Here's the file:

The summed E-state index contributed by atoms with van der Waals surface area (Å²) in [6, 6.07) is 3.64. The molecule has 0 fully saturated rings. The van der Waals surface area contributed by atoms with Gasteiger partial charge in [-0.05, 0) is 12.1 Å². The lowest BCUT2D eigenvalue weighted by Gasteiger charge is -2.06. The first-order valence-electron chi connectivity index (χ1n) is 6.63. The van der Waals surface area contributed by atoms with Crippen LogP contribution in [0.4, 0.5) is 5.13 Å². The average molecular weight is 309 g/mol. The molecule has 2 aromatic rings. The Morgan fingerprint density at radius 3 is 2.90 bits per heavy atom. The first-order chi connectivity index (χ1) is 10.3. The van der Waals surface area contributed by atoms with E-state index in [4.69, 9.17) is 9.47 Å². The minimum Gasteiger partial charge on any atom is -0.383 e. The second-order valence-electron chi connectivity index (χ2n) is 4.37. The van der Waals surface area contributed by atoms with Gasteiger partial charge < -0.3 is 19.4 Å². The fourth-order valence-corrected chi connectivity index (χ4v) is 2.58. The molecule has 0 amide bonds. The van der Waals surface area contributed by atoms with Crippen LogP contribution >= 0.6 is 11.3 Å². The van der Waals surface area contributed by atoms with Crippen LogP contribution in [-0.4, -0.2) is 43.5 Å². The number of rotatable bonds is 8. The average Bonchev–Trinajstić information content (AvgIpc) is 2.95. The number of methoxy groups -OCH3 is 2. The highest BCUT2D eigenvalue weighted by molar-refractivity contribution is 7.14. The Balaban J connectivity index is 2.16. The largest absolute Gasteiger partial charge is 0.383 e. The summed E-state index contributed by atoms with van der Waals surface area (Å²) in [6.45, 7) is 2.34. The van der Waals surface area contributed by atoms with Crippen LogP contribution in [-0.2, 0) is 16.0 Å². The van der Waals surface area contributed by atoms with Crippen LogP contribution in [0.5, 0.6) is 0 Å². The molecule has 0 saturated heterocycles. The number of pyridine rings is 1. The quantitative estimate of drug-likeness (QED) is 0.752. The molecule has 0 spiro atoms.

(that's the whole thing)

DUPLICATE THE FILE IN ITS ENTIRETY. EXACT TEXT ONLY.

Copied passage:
The summed E-state index contributed by atoms with van der Waals surface area (Å²) in [6, 6.07) is 3.64. The molecule has 0 fully saturated rings. The van der Waals surface area contributed by atoms with Gasteiger partial charge in [-0.05, 0) is 12.1 Å². The lowest BCUT2D eigenvalue weighted by Gasteiger charge is -2.06. The first-order valence-electron chi connectivity index (χ1n) is 6.63. The van der Waals surface area contributed by atoms with Crippen LogP contribution in [0.4, 0.5) is 5.13 Å². The average molecular weight is 309 g/mol. The molecule has 2 aromatic rings. The Morgan fingerprint density at radius 3 is 2.90 bits per heavy atom. The first-order chi connectivity index (χ1) is 10.3. The van der Waals surface area contributed by atoms with E-state index in [4.69, 9.17) is 9.47 Å². The minimum Gasteiger partial charge on any atom is -0.383 e. The second-order valence-electron chi connectivity index (χ2n) is 4.37. The van der Waals surface area contributed by atoms with Gasteiger partial charge < -0.3 is 19.4 Å². The fourth-order valence-corrected chi connectivity index (χ4v) is 2.58. The molecule has 0 amide bonds. The van der Waals surface area contributed by atoms with Crippen LogP contribution >= 0.6 is 11.3 Å². The van der Waals surface area contributed by atoms with Crippen LogP contribution in [-0.4, -0.2) is 43.5 Å². The number of rotatable bonds is 8. The average Bonchev–Trinajstić information content (AvgIpc) is 2.95. The number of methoxy groups -OCH3 is 2. The highest BCUT2D eigenvalue weighted by molar-refractivity contribution is 7.14. The Balaban J connectivity index is 2.16. The largest absolute Gasteiger partial charge is 0.383 e. The summed E-state index contributed by atoms with van der Waals surface area (Å²) in [6.45, 7) is 2.34. The van der Waals surface area contributed by atoms with Crippen LogP contribution in [-0.2, 0) is 16.0 Å². The van der Waals surface area contributed by atoms with Crippen LogP contribution in [0.5, 0.6) is 0 Å². The molecule has 0 saturated heterocycles. The number of pyridine rings is 1. The quantitative estimate of drug-likeness (QED) is 0.752. The molecule has 0 spiro atoms.